Just a month ago, the UK watched as Covid19 took hold in other countries across the world. In an astonishingly short space of time, the illness - caused by the coronavirus - has not only arrived on our shores but has created the biggest peace-time crisis in living memory, escalating not just day by day, but hour by hour.
At ActiveQuote, we saw an instant spike in enquiries about income protection and now, sadly, many redundancies seem likely as businesses throughout the UK face closure. As thousands of workers self-isolate at home and with schools set to close imminently, the consequences for millions of households are stark.
So how might coronavirus affect your income and what are the financial steps you can take? Here’s our guide*.
Coronavirus and income protection
The good news for our existing customers is that if you had already taken out income protection before the virus spread, you’re covered under the terms of your policy.
Income protection covers you against sickness, an accident or involuntary redundancy that leaves you unable to work, providing a monthly payment of up to 70% of your salary. If your work is looking uncertain in the face of coronavirus - or if you have already been made redundant - now’s the time to check your policy and get in touch with your insurance provider.
Our head of partnerships and marketing Rod Jones said: “As of Tuesday, March 17, virtually all the unemployment income protection providers have pulled out of the market, so we are no longer able to offer this product to new customers.
“This week, we have handled 10 times as many calls as usual regarding income protection. We are still offering accident and sickness income protection, but not unemployment cover. This means that new customers can’t get this cover; however, existing customers are fine and their policies unaffected.”
Coronavirus and sick pay
If you have to take time off work because you have the illness, or are self-isolating in case you have it, claiming sick pay could be an option for you. You might be enrolled in a company sick pay scheme, in which case speak with your manager or HR team to find out what’s covered and when you can claim.
You might also be eligible for statutory sick pay (SSP). Currently, SSP is available to employees earning at least the equivalent of 14 hours on the minimum wage, or £118 a week. SSP stands at £94.25 per week and is paid by your employer for up to 28 weeks if you’re too ill to work.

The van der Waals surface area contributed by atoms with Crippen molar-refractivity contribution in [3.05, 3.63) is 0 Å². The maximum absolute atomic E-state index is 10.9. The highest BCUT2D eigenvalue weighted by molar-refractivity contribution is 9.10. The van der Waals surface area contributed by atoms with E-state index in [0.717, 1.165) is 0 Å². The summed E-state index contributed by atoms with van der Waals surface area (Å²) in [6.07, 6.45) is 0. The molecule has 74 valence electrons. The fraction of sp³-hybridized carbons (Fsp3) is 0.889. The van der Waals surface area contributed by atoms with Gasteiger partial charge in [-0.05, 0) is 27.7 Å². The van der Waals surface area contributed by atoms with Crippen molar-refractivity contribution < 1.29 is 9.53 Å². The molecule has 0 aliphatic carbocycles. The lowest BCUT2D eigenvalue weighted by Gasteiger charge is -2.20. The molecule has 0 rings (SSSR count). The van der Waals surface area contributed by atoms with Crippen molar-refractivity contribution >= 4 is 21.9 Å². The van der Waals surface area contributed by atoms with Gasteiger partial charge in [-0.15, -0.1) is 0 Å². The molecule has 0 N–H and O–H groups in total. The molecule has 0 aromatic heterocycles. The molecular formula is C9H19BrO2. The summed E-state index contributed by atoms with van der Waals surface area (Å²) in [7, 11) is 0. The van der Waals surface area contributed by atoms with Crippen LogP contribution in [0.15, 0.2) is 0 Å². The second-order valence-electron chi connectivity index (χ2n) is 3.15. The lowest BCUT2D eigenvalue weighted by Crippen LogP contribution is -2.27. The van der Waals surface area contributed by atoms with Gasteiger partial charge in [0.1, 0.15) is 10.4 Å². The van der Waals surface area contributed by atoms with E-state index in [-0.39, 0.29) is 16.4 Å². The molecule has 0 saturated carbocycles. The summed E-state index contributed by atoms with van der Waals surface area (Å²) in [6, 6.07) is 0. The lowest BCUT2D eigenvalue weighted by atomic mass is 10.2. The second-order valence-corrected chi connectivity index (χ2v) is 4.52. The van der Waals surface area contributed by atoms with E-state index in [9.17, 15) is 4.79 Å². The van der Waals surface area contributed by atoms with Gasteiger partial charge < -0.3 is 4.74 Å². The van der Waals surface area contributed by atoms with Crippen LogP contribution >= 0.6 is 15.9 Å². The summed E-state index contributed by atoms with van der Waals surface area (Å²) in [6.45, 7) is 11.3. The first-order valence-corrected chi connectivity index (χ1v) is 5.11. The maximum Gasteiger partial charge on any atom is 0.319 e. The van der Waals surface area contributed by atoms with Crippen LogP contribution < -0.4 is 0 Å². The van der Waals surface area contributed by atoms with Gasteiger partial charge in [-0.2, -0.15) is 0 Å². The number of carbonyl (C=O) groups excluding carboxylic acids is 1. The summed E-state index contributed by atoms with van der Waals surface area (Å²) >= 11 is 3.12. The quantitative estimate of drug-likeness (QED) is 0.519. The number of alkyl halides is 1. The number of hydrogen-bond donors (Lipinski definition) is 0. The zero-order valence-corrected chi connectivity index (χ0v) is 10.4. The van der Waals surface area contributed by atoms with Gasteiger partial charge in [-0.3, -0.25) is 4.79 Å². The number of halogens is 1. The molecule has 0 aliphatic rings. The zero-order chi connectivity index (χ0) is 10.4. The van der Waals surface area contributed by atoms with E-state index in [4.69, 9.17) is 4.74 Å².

Usually, workers can claim SSP only after being off work for four days. Following coronavirus, however, the Government announced that anyone eligible for SSP and affected by the illness can claim from day one. This applies to workers who have the virus and those who are self-isolating because someone in their household has symptoms.
If you can’t get to work, you need to tell your employer as soon as possible and explain that your absence is due to coronavirus. While you would usually require a sick note from your GP to claim SSP, the Government has asked employers to be ‘flexible’ about evidence in the case of the virus.
Coronavirus and the self employed
Anyone not eligible for statutory sick pay, such as the UK’s five million self-employed workers, can apply for Employment and Support Allowance (ESA). You can apply for ESA if you’re employed, self-employed or unemployed and the seven-day wait period for new claimants will not apply if you are suffering from coronavirus or are required to stay at home; it will be payable from day one.
If you are an employer or run a business, follow government advice on what to do if an employee becomes ill, as well as on loans and grants available to help you stay afloat at this difficult time.
Coronavirus and claiming benefits
If you have to stay at home due to coronavirus, you can apply for Universal Credit. Self-employed claimants will not have the Minimum Income Floor - an assumed level of income - applied for the period of time for which they are affected, and you can also receive up to a month’s advance without physically attending a jobcentre.
* Please be aware that the situation is changing daily and we will do everything we can to update our customers as new developments unfold.
Information correct as of 3pm 18th March 2020